West Baltimore shooting injures mother, kills two sons

Some say no trouble ever happens along the quiet northern border of the Evergreen Lawn neighborhood in West Baltimore. Other residents say the most they've seen are teenagers fighting.

But on Tuesday night, residents in the 2500 block of West Lafayette Ave. awoke to police tape and flashing lights after a home invasion left two sons dead and their mother injured.


"Never seen anything like this in my life," said Deborah Brown, 55, who lives across the street. "Never had any problems. That's why it's so surprising."

Police have no suspects but said the victims include brothers Allen Horton, 23, and Darian Horton, 19, as well as their 48-year-old mother, who was injured. Police Detective Vernon Davis declined to identify her, citing protective reasons and because the case remains under investigation.

The family had recently moved into the two-story brick rowhouse that's just one house up from the Empowerment Academy charter school. One of the men worked at Walmart, neighbors said.

Police said both men were shot in the upper torso and their mother was shot in the face and hand, police spokesman Davis said. All three were taken to Maryland Shock Trauma Center, where one man was pronounced dead at 10:11 p.m. and the other at 5:20 a.m. Police described their mother's condition as stable.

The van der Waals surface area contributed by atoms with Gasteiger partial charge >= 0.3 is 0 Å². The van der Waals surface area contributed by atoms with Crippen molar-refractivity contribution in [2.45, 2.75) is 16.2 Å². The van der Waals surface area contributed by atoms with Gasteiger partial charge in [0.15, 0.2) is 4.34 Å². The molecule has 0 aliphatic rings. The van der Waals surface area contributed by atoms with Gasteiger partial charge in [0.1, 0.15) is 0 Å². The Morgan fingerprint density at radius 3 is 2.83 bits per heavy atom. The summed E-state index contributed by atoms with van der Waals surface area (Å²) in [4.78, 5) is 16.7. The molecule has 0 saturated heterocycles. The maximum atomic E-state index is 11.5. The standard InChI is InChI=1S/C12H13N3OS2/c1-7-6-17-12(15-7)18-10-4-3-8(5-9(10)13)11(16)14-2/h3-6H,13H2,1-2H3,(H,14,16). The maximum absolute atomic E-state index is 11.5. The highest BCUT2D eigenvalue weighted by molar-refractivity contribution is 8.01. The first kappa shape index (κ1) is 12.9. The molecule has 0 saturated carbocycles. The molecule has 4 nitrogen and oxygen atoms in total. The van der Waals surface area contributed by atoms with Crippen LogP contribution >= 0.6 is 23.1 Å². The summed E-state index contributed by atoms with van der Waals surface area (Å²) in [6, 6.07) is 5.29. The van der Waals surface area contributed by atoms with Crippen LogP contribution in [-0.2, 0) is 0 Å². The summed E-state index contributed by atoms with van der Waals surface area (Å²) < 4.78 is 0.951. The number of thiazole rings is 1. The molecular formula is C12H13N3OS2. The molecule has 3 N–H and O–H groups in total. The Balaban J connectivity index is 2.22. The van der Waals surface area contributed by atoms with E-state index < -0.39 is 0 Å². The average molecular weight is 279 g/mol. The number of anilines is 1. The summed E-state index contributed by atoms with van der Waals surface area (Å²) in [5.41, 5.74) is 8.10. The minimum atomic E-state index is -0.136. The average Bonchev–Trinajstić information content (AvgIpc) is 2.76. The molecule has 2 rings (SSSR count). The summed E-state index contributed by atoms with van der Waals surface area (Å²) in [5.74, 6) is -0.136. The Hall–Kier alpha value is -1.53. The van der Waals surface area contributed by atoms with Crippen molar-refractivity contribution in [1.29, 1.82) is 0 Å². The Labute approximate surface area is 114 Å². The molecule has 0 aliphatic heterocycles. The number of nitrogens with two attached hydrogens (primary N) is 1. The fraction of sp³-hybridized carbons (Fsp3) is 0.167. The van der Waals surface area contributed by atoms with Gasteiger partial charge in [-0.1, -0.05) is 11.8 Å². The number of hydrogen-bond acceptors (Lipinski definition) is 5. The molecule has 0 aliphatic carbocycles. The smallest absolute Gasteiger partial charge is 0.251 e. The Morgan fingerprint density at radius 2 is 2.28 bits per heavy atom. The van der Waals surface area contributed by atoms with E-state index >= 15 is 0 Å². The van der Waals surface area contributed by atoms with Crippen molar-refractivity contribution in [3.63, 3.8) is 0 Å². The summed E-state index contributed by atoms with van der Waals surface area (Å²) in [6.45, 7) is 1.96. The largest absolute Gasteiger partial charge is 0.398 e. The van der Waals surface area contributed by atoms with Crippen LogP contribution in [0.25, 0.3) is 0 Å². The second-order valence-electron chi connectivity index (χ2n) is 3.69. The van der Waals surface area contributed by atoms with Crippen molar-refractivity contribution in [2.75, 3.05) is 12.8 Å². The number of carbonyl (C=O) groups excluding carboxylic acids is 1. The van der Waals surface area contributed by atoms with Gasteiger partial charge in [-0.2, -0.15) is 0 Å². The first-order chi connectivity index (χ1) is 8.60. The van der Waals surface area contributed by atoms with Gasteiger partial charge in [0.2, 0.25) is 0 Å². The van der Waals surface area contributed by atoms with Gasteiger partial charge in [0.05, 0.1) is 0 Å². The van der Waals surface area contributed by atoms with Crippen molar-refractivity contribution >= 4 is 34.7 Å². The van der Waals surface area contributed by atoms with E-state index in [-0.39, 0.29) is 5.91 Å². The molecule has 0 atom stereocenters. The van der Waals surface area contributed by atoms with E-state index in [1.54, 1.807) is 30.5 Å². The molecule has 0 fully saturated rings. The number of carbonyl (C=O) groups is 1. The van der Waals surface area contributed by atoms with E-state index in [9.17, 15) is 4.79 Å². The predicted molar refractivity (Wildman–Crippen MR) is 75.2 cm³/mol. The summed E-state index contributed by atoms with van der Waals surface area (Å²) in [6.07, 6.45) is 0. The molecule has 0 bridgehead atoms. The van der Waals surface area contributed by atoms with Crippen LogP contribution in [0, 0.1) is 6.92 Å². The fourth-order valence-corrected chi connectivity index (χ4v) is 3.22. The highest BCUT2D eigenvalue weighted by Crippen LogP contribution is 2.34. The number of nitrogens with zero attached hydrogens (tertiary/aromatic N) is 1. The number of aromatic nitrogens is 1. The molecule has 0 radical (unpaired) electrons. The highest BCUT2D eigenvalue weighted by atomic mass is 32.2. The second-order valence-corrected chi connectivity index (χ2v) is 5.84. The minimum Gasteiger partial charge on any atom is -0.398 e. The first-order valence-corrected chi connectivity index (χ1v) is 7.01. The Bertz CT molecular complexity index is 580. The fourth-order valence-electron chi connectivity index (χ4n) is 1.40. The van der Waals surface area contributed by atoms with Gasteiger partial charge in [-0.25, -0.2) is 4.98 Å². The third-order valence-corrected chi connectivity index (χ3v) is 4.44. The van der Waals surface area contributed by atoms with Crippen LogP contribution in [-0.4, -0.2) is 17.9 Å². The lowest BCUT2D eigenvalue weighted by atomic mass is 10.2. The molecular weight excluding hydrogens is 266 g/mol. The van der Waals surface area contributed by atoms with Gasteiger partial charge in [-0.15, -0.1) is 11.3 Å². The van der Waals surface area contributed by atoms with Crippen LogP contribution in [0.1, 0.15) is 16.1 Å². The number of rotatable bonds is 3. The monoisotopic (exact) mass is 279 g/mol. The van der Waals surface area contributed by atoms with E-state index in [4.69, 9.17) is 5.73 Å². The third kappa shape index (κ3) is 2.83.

Neighbors say the woman has a third, school-age son who wasn't home.

The shootings happened before 9:28 p.m., when Western district police officers responded to an emergency call.

Neighbors had heard banging noises. Brown said she looked out her bedroom window across the street and saw the woman bolt out of her home screaming before running next door. Police and paramedics soon swarmed the street.

"Next thing they brought out one son," Brown said. "I knew he was dead. Then I saw the other son, and they were pumping on him."

Residents who interacted with the victims called the family amicable and quiet. They said they seemed to fit in the neighborhood, which takes pride in their lawns and the appearance of their homes, said Evergreen Protective Association president John Bullock.